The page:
Though Martino’s work is deeply connected to the natural world, he also has a flair for the dramatic, which is apparent from his lively color selections, sculptural use of plants, and keen attention to lighting, shadows, and reflections. “We look at gardens more than we use them,” he points out, “so I create mood and atmosphere the same as for a theatre. I’m basically a set designer, and I edit and manipulate elements to control views on the site.”

In front of the “piano key” wall are plantings of Agave americana var. medio-picta ‘Alba’ (white-striped century plant), Cleistocactus strausii (silver torch), and Echinocactus grusonii (golden barrel cactus). Photo by: Steve Gunther.


Colors are used to evoke emotion, and for this Palm Springs project (pictured above), Martino chose upbeat colors that enhance the desert setting, such as ochre, coppery orange, and fiery red. This sets the stage for an outdoor living area that is cohesive with its surroundings, while creating an inviting and energizing scene to draw people outside. He also used the power of iconic objects or plants. “If you have a white room and you put a Chinese chair in it, suddenly it’s a Chinese room,” he says. “You can do that with plants. If you have an empty courtyard and you put a cactus against the wall, suddenly it’s a courtyard in the desert.”

For this particular design, the client asked for a “groovy, cool, and sexy” space in which to entertain. Each area has a distinct personality, with loungers built into the pool so swimmers can sunbathe while being cooled by the water, a contemporary seating area and hearth set against a backdrop of vivid red-orange, and an eye-catching ochre wall with pillars that stand offset like piano keys in motion.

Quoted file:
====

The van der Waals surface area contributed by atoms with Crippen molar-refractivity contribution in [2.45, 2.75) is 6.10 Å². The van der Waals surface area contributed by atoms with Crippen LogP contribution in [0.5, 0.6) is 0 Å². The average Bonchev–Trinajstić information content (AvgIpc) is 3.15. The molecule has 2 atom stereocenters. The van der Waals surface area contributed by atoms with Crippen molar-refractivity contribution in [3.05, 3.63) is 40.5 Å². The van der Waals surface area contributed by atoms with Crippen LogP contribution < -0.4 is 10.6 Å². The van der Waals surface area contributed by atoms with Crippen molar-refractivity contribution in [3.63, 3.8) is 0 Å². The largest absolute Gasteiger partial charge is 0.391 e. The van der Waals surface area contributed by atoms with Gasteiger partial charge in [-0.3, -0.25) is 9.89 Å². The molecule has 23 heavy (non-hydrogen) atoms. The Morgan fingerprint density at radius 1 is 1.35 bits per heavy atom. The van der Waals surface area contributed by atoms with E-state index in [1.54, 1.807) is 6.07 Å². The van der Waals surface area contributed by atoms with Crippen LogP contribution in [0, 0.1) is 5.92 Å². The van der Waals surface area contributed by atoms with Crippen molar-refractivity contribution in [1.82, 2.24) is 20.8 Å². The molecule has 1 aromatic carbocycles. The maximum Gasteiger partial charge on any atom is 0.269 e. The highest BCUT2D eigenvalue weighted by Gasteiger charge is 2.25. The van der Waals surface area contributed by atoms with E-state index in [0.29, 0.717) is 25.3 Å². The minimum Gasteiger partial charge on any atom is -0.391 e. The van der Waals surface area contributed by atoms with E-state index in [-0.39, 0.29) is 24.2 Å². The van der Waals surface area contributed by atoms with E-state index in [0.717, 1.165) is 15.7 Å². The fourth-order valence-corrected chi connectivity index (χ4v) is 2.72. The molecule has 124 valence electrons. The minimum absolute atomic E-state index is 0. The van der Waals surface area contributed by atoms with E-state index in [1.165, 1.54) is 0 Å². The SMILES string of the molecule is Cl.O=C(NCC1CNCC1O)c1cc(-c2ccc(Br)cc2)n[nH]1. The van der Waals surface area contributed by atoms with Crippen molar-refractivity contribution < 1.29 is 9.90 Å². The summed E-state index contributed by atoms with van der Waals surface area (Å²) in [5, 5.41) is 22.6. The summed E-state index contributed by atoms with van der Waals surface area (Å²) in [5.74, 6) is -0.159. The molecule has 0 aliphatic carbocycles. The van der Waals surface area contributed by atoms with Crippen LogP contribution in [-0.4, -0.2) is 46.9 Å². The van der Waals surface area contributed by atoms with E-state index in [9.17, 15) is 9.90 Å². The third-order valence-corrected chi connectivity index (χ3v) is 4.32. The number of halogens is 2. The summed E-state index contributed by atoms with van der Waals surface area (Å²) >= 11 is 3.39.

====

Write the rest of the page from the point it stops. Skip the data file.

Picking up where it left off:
At this project in Scottsdale, Arizona (pictured below), Martino used natural boulders in the background to frame a view of homes in the valley and the mountains beyond. The view is no accident. “The first thing I do when I get on a project is I put my hands together, rub them devilishly, and ask: What do the neighbors have that we can use? Scenery!” says Martino. Most designers are familiar with the concept of borrowed scenery: framing the most attractive views beyond the property line to give the landscape a feeling of expansiveness. But Martino takes it a step further by considering how to enlarge the interior space by connecting it to the landscape. In this home, the living room floor is on the same level as the exterior paving, and the pool “looks like a spill on the concrete,” he says, because of careful alignment of the vanishing edge pool with the paved patio.

Martino framed an attractive view of natural boulders beyond the property line to give this Scottsdale landscape a feeling of expansiveness. Photo by: Steve Gunther.